gathered … all the elders—Aaron was spokesman, and Moses performed the appointed miracles—through which "the people" (that is, the elders) believed (1Ki 17:24; Jos 3:2) and received the joyful tidings of the errand on which Moses had come with devout thanksgiving. Formerly they had slighted the message and rejected the messenger. Formerly Moses had gone in his own strength; now he goes leaning on God, and strong only through faith in Him who had sent him. Israel also had been taught a useful lesson, and it was good for both that they had been afflicted.

All of them whom they could easily and quickly bring together, or all that were in those parts. Of those elders, see Exodus 3:16 24:1,9 Num 11:16.

And Moses and Aaron went,.... Set forward for Egypt: and being come thither:

gathered together all the elders of the children of Israel; the heads of tribes and families, as many as they could conveniently get together in one place; probably in the metropolis of the kingdom, where Pharaoh's palace was, since we quickly hear of their going in to him.

And Moses and Aaron went and gathered together all the elders of the children of Israel:
Exodus 29-31. Execution of the commands given in Exodus 3:16, Exodus 4:2-9.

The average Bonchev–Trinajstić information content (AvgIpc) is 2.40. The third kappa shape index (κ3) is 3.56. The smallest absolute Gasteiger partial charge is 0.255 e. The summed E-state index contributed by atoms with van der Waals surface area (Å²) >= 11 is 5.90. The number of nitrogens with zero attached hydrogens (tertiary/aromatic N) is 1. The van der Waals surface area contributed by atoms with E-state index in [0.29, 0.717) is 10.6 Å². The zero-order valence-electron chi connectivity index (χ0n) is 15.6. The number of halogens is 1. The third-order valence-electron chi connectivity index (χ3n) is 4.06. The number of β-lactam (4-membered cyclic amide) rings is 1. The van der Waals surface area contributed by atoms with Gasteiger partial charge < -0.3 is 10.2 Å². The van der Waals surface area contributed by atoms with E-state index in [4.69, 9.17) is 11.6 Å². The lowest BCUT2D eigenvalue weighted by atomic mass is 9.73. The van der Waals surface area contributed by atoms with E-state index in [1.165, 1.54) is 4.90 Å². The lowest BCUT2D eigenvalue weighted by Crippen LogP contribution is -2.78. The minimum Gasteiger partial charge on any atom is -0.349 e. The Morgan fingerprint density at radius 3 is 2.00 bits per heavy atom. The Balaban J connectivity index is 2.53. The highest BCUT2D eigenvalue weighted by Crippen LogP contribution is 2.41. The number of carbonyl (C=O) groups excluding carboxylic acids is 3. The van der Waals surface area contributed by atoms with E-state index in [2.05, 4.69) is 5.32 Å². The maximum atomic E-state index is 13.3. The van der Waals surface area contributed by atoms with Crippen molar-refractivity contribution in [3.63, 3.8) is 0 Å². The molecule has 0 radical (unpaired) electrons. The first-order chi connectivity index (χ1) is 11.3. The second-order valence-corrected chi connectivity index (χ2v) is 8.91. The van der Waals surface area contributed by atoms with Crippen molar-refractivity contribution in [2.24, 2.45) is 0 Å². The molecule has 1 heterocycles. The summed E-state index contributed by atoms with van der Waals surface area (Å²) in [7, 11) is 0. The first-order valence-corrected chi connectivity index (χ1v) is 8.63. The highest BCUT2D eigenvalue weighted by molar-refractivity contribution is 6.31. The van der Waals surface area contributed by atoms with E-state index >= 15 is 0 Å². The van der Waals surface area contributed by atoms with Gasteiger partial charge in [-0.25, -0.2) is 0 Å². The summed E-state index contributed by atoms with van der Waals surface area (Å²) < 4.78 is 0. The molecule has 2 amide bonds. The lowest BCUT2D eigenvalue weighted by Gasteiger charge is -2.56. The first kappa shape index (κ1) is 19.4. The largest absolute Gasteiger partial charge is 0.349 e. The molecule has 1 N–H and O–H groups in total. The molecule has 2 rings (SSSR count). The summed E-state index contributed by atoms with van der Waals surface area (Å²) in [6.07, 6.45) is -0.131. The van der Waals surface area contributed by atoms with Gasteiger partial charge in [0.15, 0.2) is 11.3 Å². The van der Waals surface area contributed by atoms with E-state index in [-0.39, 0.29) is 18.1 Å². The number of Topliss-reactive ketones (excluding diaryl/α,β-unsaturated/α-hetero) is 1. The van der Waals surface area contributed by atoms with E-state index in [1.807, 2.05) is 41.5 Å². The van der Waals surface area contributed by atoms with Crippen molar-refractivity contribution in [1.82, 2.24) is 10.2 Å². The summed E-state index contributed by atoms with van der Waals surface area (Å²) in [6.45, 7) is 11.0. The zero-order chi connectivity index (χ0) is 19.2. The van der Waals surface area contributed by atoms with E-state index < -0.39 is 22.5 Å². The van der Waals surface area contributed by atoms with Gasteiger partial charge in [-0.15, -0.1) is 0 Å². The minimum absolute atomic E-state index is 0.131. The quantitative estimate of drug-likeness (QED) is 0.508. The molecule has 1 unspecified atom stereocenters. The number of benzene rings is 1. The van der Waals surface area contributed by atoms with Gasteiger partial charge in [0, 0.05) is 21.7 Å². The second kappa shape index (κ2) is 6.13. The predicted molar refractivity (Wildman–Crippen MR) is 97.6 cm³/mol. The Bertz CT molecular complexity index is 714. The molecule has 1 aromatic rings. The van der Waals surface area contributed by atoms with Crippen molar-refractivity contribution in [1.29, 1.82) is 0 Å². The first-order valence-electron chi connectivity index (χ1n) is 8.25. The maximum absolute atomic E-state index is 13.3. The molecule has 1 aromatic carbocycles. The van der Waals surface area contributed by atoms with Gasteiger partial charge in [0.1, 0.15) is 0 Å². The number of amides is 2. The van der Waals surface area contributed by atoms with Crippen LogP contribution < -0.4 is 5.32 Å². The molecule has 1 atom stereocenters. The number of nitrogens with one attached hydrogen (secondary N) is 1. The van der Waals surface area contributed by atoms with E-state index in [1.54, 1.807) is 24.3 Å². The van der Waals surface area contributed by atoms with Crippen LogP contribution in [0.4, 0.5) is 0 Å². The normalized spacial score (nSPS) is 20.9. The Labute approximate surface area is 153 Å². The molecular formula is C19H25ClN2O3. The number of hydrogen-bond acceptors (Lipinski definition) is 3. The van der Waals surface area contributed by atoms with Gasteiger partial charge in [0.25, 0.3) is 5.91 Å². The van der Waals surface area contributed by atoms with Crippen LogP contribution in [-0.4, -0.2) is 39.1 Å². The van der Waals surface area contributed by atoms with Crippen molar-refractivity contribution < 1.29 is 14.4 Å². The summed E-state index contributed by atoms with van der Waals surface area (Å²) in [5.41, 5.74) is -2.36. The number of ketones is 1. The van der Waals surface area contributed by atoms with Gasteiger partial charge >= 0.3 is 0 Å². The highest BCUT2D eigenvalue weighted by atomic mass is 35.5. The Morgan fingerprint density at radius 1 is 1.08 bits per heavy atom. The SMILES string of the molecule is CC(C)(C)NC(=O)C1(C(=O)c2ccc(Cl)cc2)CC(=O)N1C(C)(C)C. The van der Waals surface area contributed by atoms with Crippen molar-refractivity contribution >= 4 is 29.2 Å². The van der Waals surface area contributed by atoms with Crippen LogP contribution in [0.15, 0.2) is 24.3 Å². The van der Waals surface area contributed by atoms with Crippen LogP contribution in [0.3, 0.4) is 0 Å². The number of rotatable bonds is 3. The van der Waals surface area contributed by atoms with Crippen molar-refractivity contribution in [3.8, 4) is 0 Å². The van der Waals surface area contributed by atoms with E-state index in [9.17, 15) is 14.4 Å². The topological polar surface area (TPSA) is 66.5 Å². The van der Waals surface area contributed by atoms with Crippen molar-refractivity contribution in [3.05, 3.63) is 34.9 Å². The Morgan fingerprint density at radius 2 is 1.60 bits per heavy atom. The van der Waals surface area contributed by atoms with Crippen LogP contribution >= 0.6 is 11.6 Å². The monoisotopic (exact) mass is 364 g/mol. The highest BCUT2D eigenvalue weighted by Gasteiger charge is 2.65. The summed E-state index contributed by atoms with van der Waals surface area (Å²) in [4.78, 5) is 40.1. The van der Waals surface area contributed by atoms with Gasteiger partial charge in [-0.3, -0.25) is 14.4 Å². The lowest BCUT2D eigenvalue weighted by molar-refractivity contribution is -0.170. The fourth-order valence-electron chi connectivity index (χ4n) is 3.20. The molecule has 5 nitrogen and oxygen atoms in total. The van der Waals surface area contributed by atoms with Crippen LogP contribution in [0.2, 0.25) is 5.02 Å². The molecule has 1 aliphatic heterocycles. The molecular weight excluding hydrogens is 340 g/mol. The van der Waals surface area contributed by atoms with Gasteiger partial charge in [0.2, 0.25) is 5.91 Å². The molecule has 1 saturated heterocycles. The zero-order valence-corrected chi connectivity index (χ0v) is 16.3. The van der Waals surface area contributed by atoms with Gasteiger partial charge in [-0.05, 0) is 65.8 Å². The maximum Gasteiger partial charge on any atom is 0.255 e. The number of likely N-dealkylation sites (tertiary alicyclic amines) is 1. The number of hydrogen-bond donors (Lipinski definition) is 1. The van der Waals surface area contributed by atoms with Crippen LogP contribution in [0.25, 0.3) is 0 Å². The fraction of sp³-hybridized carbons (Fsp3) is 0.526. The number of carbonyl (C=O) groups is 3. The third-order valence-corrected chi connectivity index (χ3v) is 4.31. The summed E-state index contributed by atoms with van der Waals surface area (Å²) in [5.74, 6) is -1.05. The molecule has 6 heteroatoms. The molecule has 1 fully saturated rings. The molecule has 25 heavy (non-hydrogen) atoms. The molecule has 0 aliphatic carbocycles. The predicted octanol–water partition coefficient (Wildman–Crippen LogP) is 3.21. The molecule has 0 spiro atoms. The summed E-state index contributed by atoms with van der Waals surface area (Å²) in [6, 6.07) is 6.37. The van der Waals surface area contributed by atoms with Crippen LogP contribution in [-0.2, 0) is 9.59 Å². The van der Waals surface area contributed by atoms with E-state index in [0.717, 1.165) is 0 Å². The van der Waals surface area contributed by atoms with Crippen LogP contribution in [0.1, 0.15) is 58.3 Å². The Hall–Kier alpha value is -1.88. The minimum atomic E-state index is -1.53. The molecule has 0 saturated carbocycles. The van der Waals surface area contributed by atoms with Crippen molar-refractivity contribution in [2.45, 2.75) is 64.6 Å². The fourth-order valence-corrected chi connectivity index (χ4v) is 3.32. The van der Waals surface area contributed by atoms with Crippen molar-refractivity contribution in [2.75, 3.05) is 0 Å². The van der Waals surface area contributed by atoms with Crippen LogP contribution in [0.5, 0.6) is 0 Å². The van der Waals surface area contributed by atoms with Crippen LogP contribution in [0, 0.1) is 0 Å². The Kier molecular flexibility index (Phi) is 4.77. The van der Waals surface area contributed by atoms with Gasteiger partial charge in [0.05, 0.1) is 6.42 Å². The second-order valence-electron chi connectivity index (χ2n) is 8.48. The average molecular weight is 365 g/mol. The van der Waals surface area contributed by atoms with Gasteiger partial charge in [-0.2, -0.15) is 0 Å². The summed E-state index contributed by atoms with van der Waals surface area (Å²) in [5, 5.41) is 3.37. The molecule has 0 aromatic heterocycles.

Verses 29-31. - Moses seems to have parted with Zipporah and his children in Horeb, and to have sent them back to Jethro (Exodus 18:2), perhaps because they might have interfered with the work which he had to do, perhaps because he thought Egypt would be no pleasant residence for them during the coming struggle. He journeyed onward from Horeb with Aaron for his sole companion, and had abundant time for taking counsel with him, and exercising the influence over him which high intellect and education combined will always give to their possessor. The journey from Horeb to Goshen occupied probably some weeks. On arriving in Goshen, the two brothers, in obedience to the divine command (Exodus 3:16), proceeded at once to "gather together all the elders of Israel" - that is, all these who exercised local authority over their countrymen in the various districts which they inhabited. Through the mouth of Aaron, Moses declared all that had been revealed to him at the burning bush and subsequently, exhibiting at the same time the credentials which proved him an ambassador from God, i.e. the three miracles which he had been empowered to work at any moment (Exodus 4:2-8). The elders, being themselves convinced, summoned an assembly of the people, as is implied though not expressed in ver. 30; and the people, having heard the words of Aaron and seen the signs, were also convinced, and bowing their heads, worshipped the God whose ambassadors had appeared before them. Verse 29. - On the elders of Israel, see note upon Exodus 3:16. It is clear that the Israelitish nation, though in bondage to the Egyptians, had a certain internal organisation of its own, and possessed a set of native officers. These were probably the hereditary heads of families. Moses and Aaron could have no authority to gather these persons together; but they issued an invitation, and it was accepted. The "elders" came to the meeting. Exodus 4:29After the removal of the sin, which had excited the threatening wrath of Jehovah, Moses once more received a token of the divine favour in the arrival of Aaron, under the direction of God, to meet him at the Mount of God (Exodus 3:1). To Aaron he related all the words of Jehovah, with which He had sent (commissioned) him (שׁלח with a double accusative, as in 2 Samuel 11:22; Jeremiah 42:5), and all the signs which He had commanded him (צוּה also with a double accusative, as in Genesis 6:22). Another proof of the favour of God consisted of the believing reception of his mission on the part of the elders and the people of Israel. "The people believed" (ויּאמן) when Aaron communicated to them the words of Jehovah to Moses, and did the signs in their presence. "And when they heard that Jehovah had visited the children of Israel, and had looked upon their affliction, they bowed and worshipped." (Knobel is wrong in proposing to alter ישׁמעוּ into ישׂמחוּ, according to the Sept. rendering, καὶ ἐχάρη). The faith of the people, and the worship by which their faith was expressed, proved that the promise of the fathers still lived in their hearts. And although this faith did not stand the subsequent test (Exodus 5), yet, as the first expression of their feelings, it bore witness to the fact that Israel was willing to follow the call of God.